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Published by: api-28075066 on May 26, 2010
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The following economists support the introduction of a resource rent tax to replace existing royalties. Although it is appropriate to debate modi\ufb01cations to the design of the proposed Resource Super Pro\ufb01ts Tax (RSPT), the current public criticism of the proposed tax has been dominated by misinformation.

Mining is different to other industries in that it uses and depletes natural resources, Some return on those resources should \ufb02ow to the Australian public. The existing royalty system re\ufb02ects the fact that it is desirable to levy a charge for access to publicly owned mineral resources, in addition to normal corporate income tax.

There is no reason to expect a net contraction in mining over the longer term as a result of replacing royalties with the proposed resource rent tax. This is because a tax on economic rent of non-renewable resources is a more ef\ufb01cient way of raising revenue than taxing mining production (royalties).

Royalties tax production no matter how pro\ufb01table. A resource rent tax only taxes
production when it is pro\ufb01table and only after all costs have been deducted. If the
project does not make a pro\ufb01t, some of its costs are potentially refundable or
otherwise claimable. This means the Government shares the risk associated with
exploitation of our minerals resources. So, the proposed design for the RSPT
effectively only taxes those pro\ufb01ts over and above the hurdle rate of return for a mine
(that is, its risk-adjusted cost of capital), after allowance is made for the proposed
40% rebate of the cost of developing each mine.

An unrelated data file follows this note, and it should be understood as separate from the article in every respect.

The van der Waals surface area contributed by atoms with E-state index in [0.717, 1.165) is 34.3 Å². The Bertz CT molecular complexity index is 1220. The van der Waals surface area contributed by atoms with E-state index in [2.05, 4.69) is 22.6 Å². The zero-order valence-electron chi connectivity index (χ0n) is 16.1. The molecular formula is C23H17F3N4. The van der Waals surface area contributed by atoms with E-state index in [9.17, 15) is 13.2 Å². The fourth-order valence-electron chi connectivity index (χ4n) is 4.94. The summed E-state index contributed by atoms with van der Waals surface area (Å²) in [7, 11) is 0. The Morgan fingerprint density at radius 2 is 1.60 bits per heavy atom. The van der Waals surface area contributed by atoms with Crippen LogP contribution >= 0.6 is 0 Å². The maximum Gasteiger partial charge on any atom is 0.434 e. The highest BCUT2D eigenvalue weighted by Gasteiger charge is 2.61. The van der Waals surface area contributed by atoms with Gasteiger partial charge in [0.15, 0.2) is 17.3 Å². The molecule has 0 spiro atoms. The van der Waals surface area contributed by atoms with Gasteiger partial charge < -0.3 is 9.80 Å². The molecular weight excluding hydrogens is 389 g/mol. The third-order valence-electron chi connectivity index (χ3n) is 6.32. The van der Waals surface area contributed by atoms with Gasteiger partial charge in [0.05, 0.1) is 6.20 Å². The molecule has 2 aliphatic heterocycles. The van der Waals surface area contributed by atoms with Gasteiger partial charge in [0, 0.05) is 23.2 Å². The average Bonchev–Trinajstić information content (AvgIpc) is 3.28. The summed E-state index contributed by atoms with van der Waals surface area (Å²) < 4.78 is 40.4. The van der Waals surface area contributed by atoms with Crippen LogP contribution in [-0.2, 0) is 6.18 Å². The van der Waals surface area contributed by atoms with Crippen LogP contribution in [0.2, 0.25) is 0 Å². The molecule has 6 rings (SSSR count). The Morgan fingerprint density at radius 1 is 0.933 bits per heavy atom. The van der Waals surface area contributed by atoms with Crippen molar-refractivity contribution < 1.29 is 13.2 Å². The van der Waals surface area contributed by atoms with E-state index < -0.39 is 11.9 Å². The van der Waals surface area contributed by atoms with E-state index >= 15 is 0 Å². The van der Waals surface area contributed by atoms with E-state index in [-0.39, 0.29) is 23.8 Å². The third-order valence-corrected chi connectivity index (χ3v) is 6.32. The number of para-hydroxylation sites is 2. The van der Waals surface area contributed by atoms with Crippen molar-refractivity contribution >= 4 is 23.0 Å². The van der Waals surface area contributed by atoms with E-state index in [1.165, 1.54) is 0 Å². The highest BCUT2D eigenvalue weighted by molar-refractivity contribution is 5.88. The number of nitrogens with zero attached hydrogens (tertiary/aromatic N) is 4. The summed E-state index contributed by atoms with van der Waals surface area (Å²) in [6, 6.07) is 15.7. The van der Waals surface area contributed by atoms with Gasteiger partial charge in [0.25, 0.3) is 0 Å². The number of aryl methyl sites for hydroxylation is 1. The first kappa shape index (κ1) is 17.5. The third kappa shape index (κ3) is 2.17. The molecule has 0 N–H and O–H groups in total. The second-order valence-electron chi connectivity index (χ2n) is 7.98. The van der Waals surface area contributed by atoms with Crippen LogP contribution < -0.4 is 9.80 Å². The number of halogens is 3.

Given the Government\u02bcs commitment to bearing some of the risk by refunding
losses, uplifting undeducted capital and losses by anything above a risk free rate
would create potential distortions. Any increase in the uplift rate would require a
corresponding modi\ufb01cation of the risk shared with government. Any modi\ufb01cations in
the design of the RSPT should be underpinned with evidence about the relative
shares of returns for natural resources as well as returns on other factors of capital.

Moving from taxing mobile capital towards less mobile tax bases in this way is
consistent with economic theory and recent work of the OECD and IMF on the
application of economic principles to guide taxation policy. Australia has a long
history of resource taxation and resource economics. The Petroleum Resource Rent
Tax that started almost 24 years ago only applies to some sites offshore and
represented a signi\ufb01cant practical and conceptual advance in our thinking and tax
practice. Applying this principle more broadly to other minerals represents the next
measured but dif\ufb01cult step.

The RSPT will reduce the pro\ufb01tability of mining companies and the value of the
exploration and mining rights allocated to them by Australian governments on behalf
of the public. The current high pro\ufb01tability of these companies means that this is an
appropriate time for them to adjust to a more ef\ufb01cient and equitable system of

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